La La Land

At the end of 2016, we need a movie like La La Land. Musicals offer an alternate universe where people don’t sit around mad at each other, they get out on the freeway and sing together. The film is a throwback to the classic era of old-school Hollywood, while still managing to be relevant and fresh. Damien Chazelle, who burst on the scene with 2014’s Whiplash, is back with another masterpiece. Chazelle writes and directs with his trademark precision, bringing together lighting, cinematography, costumes, acting, writing, and music to remind us why we go to the movies in the first place.

Join Jon and Tim as they talk about the connection between Birdman and Whiplash, Jon’s man-crush on Ryan Gosling, why Tim hates musicals, how jazz is a metaphor for relationships, Emma Stone’s Oscar chances, and the cost of pursuing your dreams.

  • DocRLS

    Tim and Jon,
    Once again you made me laugh multiple times in your latest podcast. I wondered, Tim, if you were going to have to resuscitate Jon when you told him “anyone” could have been plugged into Mia’s role. Ha!

    I am surprised that you never (to my memory) brought up any of the fantasy elements of the film. I have not seen it yet but by the trailers there are things going on that are not based in physics. Did that bother you? Did it add to the story or not?

    Now, I have to scold you both (more Tim than Jon, I guess) for your dismissive attitude towards musicals. GIVE ME A BREAK! You enjoy a medium that is repeatedly surreal and yet it bothers you that some films choose to bring out emotions or feeling by singing rather than dialogue or action? Really? Does everything have to be “realistic” to you? Are song and dance not art forms? Only “Circus stuff”? “Vaudeville stuff”? Do you think in “Fiddler” the emotions produced by “Sunrise/Sunset”, “Anatevka” or “Tradition” could be better told by a soliloquy? Would it be as entrancing? Do you not appreciate the skill and talent it takes to sing, dance and act all at the same time? Did “Cabaret” not dazzle you with Liza Minelli’s and Joel Grey’s artistry telling of the grim times of that era in Germany? Can a story not be told musically (with GREAT music) in lyrical form as in “Les Miserables” and be appreciated for what a tremendous work of art it is? Yes, it is fantastic on the stage and cannot be fully duplicated on film, but is there not value and worth in bringing art to the masses (where you don’t have to pay $200 for a ticket?) Did “Godspell” not give you a different take on Christ’s ministry by song – something no dramatic presentation could have done? Jon, you just gave “Sing Street” an “A-“ which for you is a pretty high rating (and more than I would have given it but…). Do you not think that was a musical, or at least a faux musical? Was the last song at the show realistic? Do you not look forward to “Hamilton” being on film sometime soon? Are you not in awe at Lin-Manuel Miranda’s artistry? (See the PBS “Great Performances” program on “Hamilton” to BE awed.)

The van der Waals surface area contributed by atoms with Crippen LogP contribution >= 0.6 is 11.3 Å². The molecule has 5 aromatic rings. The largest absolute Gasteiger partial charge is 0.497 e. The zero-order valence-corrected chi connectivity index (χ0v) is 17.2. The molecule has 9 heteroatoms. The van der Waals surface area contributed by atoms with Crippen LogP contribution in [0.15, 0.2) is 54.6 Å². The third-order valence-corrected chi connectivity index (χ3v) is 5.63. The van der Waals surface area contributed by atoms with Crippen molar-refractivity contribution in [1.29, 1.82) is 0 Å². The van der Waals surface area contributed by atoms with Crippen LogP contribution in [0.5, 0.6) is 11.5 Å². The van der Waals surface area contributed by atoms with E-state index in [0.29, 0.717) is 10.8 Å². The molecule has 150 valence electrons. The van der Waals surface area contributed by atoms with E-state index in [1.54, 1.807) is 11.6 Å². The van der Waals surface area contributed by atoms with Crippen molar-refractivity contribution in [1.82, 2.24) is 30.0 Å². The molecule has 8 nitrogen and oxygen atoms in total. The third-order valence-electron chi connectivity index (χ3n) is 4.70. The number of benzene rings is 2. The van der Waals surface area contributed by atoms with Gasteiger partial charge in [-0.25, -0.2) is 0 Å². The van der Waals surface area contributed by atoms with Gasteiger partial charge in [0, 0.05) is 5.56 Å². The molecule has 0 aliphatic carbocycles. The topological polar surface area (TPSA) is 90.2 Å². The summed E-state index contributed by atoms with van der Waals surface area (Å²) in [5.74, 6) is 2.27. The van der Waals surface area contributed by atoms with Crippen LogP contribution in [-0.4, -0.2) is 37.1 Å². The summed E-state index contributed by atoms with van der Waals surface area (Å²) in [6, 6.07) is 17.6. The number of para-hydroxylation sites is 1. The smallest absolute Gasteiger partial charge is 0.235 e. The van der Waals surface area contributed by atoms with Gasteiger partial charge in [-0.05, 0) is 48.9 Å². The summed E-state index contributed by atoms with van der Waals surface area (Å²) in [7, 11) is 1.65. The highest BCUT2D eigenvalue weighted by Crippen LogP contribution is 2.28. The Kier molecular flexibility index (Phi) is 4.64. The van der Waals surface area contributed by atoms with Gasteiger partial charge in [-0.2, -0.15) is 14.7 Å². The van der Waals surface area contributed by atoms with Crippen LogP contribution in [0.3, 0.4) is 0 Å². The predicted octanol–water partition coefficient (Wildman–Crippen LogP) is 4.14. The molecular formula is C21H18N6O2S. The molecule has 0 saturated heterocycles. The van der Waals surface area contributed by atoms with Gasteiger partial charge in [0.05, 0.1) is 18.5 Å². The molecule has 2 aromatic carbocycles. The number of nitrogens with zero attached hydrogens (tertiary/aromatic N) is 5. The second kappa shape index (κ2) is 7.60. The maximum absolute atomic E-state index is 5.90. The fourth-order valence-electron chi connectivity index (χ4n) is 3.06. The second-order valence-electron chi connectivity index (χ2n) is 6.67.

So, I have cross-examined you both enough. Yes there are some REALLY bad film musicals out there (“Man of La Mancha”, “Nine”, “A Little Night Music” etc.). And there are many really good ones too. No need to be condescending about them, as if they are less worthwhile than a Kubrick or an Altman film. If you cannot relate, your loss. Grin. (Jon, I bet your spouse would agree.)

    • Ha! Well done, Ron. I love your passion. Let the record show that I don’t hate musicals or even dislike them. I just don’t love them. Tim, on the other hand, has proudly stated his hatred for them, and I would love to hear his defense of your arguments!

      I’m glad you brought up Sing Street, because I think that’s an example of a musical done right. Rather than have “song moments” completely removed from the flow of the film, the music feels natural and connected to the whole. I think La La Land does the same thing, which is probably why Tim begrudgingly appreciated it. 🙂

      And yes, bring on the Hamilton movie written and directed by Lin-Manuel Miranda! Everything that guy touches turns to gold, and it’s clearly the only why I’m ever going to see the musical.